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The first feature-length documentary about the life and career of José Mojica Marins, Brazil's most famous horror film director and one of the Third World's most idiosyncratic and radical artists. Mojica is the creator of the character Zé do Caixão (Coffin Joe), a true icon of horror movies. In a career of over half a century, Mojica directed over 40 features, as well as 100-plus TV films. He also created comic books, plays, TV shows, radio programs, and even recorded a Samba record. Mojica is the most censored filmmaker in Brazilian history. Several of his films were banned by the military dictatorship that ruled Brazil between 1964 and 1985. The documentary tells Mojica's story, from his impoverished childhood in the suburbs of São Paulo, to the international recognition as one of the world's greatest horror directors, celebrated in countries such as Spain, France, Germany, Italy, and the United States. The film has in-depth interviews with Mojica and his closest associates, that reveal, for the first time, the bizarre and sometimes tragic stories behind his movies, as well as Mojica's own problems with alcohol, the Military Censorship Board, and tarantulas. There are also dozens of clips from his striking movies, described by Billboard magazine as "a cross between Russ Meyer and Luis Buñuel." The film was directed by André Barcinski and Ivan Finotti, two Brazilian journalists who published, in 1998, Mojica's biography, "Maldito" ("The Damned"), a best-seller in Brazil.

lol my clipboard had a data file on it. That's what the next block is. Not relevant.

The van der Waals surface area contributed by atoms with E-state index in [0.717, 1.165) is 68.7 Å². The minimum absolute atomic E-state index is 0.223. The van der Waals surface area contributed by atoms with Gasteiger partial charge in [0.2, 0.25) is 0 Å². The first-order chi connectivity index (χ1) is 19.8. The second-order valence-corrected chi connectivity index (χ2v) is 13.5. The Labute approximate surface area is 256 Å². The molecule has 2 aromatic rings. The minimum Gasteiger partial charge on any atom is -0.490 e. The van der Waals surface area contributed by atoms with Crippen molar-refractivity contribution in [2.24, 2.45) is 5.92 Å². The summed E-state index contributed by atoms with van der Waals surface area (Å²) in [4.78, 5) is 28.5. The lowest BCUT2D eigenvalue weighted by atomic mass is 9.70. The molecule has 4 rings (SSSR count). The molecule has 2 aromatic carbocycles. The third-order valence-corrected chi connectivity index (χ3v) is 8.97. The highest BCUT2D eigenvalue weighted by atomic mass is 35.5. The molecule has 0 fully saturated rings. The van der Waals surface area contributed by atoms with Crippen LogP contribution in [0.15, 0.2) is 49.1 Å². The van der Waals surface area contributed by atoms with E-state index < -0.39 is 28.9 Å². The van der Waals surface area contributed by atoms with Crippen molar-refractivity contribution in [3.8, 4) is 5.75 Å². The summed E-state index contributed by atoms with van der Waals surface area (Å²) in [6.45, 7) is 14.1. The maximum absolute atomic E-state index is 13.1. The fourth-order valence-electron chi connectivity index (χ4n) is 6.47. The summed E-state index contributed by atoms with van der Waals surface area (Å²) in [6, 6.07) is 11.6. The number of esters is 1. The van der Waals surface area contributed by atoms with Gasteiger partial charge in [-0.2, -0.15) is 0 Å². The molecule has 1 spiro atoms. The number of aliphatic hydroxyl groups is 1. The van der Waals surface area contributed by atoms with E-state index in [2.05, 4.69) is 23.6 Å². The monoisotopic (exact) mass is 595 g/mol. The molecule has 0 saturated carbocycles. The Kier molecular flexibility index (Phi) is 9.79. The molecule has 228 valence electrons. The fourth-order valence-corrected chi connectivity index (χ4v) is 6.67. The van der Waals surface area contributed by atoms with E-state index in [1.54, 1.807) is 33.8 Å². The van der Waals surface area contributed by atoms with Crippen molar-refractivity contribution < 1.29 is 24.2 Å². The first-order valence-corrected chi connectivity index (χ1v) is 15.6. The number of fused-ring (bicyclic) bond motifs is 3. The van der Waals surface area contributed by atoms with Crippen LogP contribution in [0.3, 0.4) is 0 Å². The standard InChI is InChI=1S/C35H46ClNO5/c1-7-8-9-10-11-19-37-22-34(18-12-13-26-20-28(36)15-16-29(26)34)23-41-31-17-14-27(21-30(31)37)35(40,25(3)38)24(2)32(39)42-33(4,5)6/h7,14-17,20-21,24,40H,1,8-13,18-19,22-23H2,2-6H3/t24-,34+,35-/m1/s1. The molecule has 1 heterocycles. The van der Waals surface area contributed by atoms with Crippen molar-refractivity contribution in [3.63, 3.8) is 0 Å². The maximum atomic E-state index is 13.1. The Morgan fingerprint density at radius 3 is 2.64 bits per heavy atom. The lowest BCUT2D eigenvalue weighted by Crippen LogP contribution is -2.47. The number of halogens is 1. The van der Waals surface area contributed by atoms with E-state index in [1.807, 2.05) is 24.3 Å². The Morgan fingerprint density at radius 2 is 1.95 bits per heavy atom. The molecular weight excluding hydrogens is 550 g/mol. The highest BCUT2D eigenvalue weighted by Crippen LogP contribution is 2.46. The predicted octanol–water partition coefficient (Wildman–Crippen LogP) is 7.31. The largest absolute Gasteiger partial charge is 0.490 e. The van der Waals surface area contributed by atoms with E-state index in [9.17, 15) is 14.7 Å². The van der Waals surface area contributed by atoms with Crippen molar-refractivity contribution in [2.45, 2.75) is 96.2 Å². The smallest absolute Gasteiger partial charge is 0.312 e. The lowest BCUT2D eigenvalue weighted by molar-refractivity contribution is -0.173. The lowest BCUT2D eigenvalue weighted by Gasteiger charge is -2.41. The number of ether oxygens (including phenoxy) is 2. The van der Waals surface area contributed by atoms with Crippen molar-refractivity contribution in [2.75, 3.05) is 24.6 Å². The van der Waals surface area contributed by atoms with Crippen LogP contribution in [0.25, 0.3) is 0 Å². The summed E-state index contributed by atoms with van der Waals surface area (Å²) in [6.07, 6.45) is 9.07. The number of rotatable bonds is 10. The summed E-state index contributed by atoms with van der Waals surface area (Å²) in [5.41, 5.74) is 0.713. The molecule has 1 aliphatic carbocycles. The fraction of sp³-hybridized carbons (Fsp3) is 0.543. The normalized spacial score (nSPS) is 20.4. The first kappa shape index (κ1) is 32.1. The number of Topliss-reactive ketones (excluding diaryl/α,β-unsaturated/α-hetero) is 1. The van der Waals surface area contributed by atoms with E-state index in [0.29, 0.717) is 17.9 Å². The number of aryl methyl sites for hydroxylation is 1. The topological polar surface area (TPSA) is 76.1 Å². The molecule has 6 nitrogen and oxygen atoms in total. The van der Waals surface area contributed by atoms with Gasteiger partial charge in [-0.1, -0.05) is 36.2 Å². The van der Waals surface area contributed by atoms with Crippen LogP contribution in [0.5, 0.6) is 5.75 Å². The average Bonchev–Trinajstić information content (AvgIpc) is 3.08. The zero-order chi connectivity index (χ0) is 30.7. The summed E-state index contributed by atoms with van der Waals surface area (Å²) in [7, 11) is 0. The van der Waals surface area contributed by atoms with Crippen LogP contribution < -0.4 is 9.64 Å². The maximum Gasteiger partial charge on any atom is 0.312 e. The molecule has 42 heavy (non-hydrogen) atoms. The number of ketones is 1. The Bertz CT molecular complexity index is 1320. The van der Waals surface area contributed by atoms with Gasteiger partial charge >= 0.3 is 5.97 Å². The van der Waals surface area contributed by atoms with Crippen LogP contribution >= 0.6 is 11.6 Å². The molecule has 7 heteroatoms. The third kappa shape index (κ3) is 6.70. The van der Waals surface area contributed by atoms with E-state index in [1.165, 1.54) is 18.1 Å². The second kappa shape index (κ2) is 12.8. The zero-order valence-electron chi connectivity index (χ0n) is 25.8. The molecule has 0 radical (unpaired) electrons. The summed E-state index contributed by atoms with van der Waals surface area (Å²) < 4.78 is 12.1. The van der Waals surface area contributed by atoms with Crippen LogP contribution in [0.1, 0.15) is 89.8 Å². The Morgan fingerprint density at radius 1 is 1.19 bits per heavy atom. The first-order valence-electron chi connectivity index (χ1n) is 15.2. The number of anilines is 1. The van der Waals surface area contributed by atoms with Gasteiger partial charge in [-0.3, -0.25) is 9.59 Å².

Contact Andre Barcinski firstname.lastname@example.org
BLOODHAG: THE FASTER YOU GO DEAF, THE MORE TIME YOU HAVE TO READ, the Puget Sound library tour of Bloodhag, a death metal band dedicated to teaching young rock fans that reading books is cool. (Brad Vanderburg, 8min.)
Contact Brad Vanderburg Burgism@aol.com
In Attendance Co-Directors/Producers Maggie Carey & Elena carr
A frank, fun and entertaining exploration of the business of hard-core porno films. From its seedy, underground roots at the turn of the century, to its digital, sanitized present-day form, the film examines how this industry has risen to become a pervasive and integral part of modern, mainstream culture.